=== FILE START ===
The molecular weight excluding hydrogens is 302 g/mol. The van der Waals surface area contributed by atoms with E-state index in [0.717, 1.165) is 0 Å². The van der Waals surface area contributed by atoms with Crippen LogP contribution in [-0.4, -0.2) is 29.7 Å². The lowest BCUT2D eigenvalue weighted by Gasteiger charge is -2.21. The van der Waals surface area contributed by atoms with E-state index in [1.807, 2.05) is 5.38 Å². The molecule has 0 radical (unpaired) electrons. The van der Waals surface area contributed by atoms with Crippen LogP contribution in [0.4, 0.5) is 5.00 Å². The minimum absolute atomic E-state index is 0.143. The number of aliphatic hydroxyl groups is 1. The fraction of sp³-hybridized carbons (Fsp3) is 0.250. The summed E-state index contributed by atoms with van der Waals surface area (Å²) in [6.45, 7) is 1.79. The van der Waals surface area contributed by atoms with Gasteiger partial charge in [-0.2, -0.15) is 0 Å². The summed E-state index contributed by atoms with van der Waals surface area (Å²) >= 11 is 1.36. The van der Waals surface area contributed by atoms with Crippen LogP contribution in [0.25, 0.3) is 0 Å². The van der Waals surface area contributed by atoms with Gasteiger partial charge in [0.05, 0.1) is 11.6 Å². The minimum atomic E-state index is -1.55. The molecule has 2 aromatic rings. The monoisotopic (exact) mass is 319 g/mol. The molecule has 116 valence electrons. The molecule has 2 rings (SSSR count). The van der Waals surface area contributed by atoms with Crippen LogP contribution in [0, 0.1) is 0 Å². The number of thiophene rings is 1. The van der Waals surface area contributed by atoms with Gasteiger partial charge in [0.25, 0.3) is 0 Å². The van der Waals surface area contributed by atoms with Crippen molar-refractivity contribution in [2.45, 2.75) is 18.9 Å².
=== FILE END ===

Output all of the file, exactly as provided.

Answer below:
The molecular weight excluding hydrogens is 302 g/mol. The van der Waals surface area contributed by atoms with E-state index in [0.717, 1.165) is 0 Å². The van der Waals surface area contributed by atoms with Crippen LogP contribution in [-0.4, -0.2) is 29.7 Å². The lowest BCUT2D eigenvalue weighted by Gasteiger charge is -2.21. The van der Waals surface area contributed by atoms with E-state index in [1.807, 2.05) is 5.38 Å². The molecule has 0 radical (unpaired) electrons. The van der Waals surface area contributed by atoms with Crippen LogP contribution in [0.4, 0.5) is 5.00 Å². The minimum absolute atomic E-state index is 0.143. The number of aliphatic hydroxyl groups is 1. The fraction of sp³-hybridized carbons (Fsp3) is 0.250. The summed E-state index contributed by atoms with van der Waals surface area (Å²) in [6.45, 7) is 1.79. The van der Waals surface area contributed by atoms with Gasteiger partial charge in [-0.2, -0.15) is 0 Å². The summed E-state index contributed by atoms with van der Waals surface area (Å²) >= 11 is 1.36. The van der Waals surface area contributed by atoms with Crippen LogP contribution in [0.25, 0.3) is 0 Å². The van der Waals surface area contributed by atoms with Gasteiger partial charge in [0.05, 0.1) is 11.6 Å². The minimum atomic E-state index is -1.55. The molecule has 2 aromatic rings. The monoisotopic (exact) mass is 319 g/mol. The molecule has 116 valence electrons. The molecule has 2 rings (SSSR count). The van der Waals surface area contributed by atoms with Crippen LogP contribution in [0, 0.1) is 0 Å². The number of thiophene rings is 1. The van der Waals surface area contributed by atoms with Gasteiger partial charge in [0.25, 0.3) is 0 Å². The van der Waals surface area contributed by atoms with Crippen molar-refractivity contribution in [2.45, 2.75) is 18.9 Å².